Make the dressing first to give the flavors some time to meld. Combine in a pint-sized Mason jar:
2 cloves garlic, minced or grated on a rasp grater
1 tablespoon whole...
We're cat people. Not that we don't think dogs are awesome. But cats are where it's at.
As younger folk who are still making the rounds, we appreciate our cat's independence. When we leave for the weekend, we don't have to worry so much about his basic needs. He rations his own food and uses the litter box like a champ.
Cats also have a knack for making their own fun. Ours loves books with ribbons, and something about being in the (dry) bathtub gets him wound up. The truth is, I have no idea what pulls his chain, but he seems to enjoy himself most of the time.
But then, as with any pet, there are certain drawbacks. Little kitty tumbleweeds scoot across the floor, and the cat gravitates towards anything made of black fabric. I keep joking that if I just collected his fur I could eventually turn it into a sweater.
He also makes keeping houseplants an adventure. He wastes no time chewing on the leaves, perforating them with his little teeth. We've tried the spray bottle, which works when we're at home, but as soon as we leave I know he does all the things we prohibit, taking the opportunity to walk all over the kitchen counters and pull my aloe plants up roots and all.
But isn't this always the way of things? Any pursuit or relationship or passion is two-sided, and one side cannot be had without the other. We accept our partner's flaws--and they accept ours--because the flipside is so incredible. Women give birth to multiple children not because they enjoy the discomforts of pregnancy, the pangs of labor, or watching their children grow apart from them, but because there is so much richness and good to be experienced in the fullness of a child's life and growth.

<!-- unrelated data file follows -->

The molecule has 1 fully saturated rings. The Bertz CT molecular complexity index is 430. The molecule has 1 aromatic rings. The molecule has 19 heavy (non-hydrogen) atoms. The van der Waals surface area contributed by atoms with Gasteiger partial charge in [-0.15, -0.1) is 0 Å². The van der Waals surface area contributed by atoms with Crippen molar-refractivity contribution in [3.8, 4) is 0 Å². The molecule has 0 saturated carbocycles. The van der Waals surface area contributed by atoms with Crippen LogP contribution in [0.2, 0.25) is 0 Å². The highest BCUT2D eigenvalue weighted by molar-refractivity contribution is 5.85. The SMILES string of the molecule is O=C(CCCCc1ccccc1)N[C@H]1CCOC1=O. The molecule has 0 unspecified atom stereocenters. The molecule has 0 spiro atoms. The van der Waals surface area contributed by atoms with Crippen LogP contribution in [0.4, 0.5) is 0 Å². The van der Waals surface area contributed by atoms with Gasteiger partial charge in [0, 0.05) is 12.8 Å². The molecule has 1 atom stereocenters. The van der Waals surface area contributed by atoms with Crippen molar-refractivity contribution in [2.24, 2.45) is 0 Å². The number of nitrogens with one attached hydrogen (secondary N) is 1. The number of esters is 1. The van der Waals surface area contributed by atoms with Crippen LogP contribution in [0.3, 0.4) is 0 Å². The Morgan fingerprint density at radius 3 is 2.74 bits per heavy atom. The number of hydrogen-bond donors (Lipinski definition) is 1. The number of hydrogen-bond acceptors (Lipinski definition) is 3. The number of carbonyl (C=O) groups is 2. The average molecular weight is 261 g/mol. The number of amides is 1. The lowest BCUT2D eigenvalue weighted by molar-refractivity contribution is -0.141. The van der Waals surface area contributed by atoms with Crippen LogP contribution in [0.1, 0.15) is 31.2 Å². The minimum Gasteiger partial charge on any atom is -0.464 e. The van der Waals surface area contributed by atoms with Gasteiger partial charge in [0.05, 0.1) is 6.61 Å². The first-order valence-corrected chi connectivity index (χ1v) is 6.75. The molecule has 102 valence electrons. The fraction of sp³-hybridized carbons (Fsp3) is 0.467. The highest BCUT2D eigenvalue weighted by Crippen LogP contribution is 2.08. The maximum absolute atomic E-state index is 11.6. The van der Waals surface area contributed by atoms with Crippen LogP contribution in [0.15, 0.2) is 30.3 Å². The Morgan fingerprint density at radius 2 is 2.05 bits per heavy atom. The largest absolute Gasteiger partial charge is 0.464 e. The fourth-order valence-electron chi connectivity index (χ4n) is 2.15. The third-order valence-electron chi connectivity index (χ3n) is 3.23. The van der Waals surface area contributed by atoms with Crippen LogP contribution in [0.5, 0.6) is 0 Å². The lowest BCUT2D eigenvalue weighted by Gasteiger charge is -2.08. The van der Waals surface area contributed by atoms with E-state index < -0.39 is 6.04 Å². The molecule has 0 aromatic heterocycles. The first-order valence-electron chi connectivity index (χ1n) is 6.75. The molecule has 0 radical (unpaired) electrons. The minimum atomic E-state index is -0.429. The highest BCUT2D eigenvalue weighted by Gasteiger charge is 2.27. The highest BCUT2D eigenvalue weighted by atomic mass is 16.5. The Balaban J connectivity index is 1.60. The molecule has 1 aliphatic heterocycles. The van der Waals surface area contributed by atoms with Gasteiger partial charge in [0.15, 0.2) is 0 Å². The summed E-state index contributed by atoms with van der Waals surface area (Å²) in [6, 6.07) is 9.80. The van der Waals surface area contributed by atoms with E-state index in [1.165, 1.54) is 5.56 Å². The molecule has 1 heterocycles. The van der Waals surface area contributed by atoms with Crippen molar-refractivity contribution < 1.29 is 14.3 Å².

There must be some small enlightenment in learning to appreciate--even love--the less-than-ideal bits of our human experience. In any case, it's best to approach them with gratitude and humor because there are lots of them.
Cooking is no different. There can be no walnuts without shells, no avocadoes without pits. While we can find chicken without skin or bones and watermelons without seeds, there is immense joy in embracing all the little tasks of the kitchen. We have managed, by stripping our food of nutrients, pre-cooking, processing, and packaging, to do away with much kitchen labor. You can buy peeled and sliced apples, diced winter squash, trimmed broccoli, and minced garlic. But I often wonder how much of the pleasure, in addition to the labor, we have removed from the process.
Obviously, we don't all have the time or the inclination to cook an impressive meal every night. Sometimes, it's all you can do to reach for the phone and call out for pizza. There's no need to scold yourself or feel less than for this--it happens to all of us. But the key is to find your balance in the kitchen as you do in the rest of your life.
Every once in a while, buy a head of garlic and experience peeling the cloves one by one. Try to find your own rhythm, and approach the task much as you might approach any meditative practice. Or grab a butternut squash at the store and tame the unwieldy thing into becoming dinner, exulting in the feel of the knife in your hand and the beautiful golden flesh beneath the faded skin of the squash.
All this was to say that the tasks we often think of as drudgery can become joyful if we approach them in the right spirit. Hence, fava beans.
Favas, also called broad beans, have very large dull green pods. If the pods are young enough, you may simply remove the strings and roast them whole. They may then be eaten pods and all.
But for larger, more mature pods, you have to do a bit more work. Remove the strings by pinching the stem and peeling it back. The string of the bean should come with it. Use your fingernail to coax the pod open and pop the beans out. You may be surprised at how small or few the beans are within the pod. Bring a pot of water to a boil and blanch the shelled beans for one minute. Drain them and rinse with cold water. Now peel off the beans' outer skin. Inside, the favas will be bright green--almost chartreuse. You can expect to get roughly 1 cup shelled favas for 1 pound of unhulled beans.
Note: Some Middle Eastern markets sell frozen shelled fava beans. If you can find those, feel free to use them here. You may also substitute the traditional lima beans for favas.
Prepare, as above:
1 pound unshelled fava beans
Melt in a medium skillet over medium heat:
2 tablespoons butter
Add and cook until fragrant, about 2 minutes:
2 cloves garlic, very thinly sliced
1/4 teaspoon red pepper flakes
Add the favas to the skillet, along with:
1 1/2 cups fresh corn (from about 2 medium ears of corn)
1 medium ripe tomato, chopped
Sauté until the majority of the liquid from the tomato has evaporated, about 5 minutes. Add:
Salt and pepper to taste
Remove from the heat and stir in at the last minute:
1/4 cup chopped fresh basil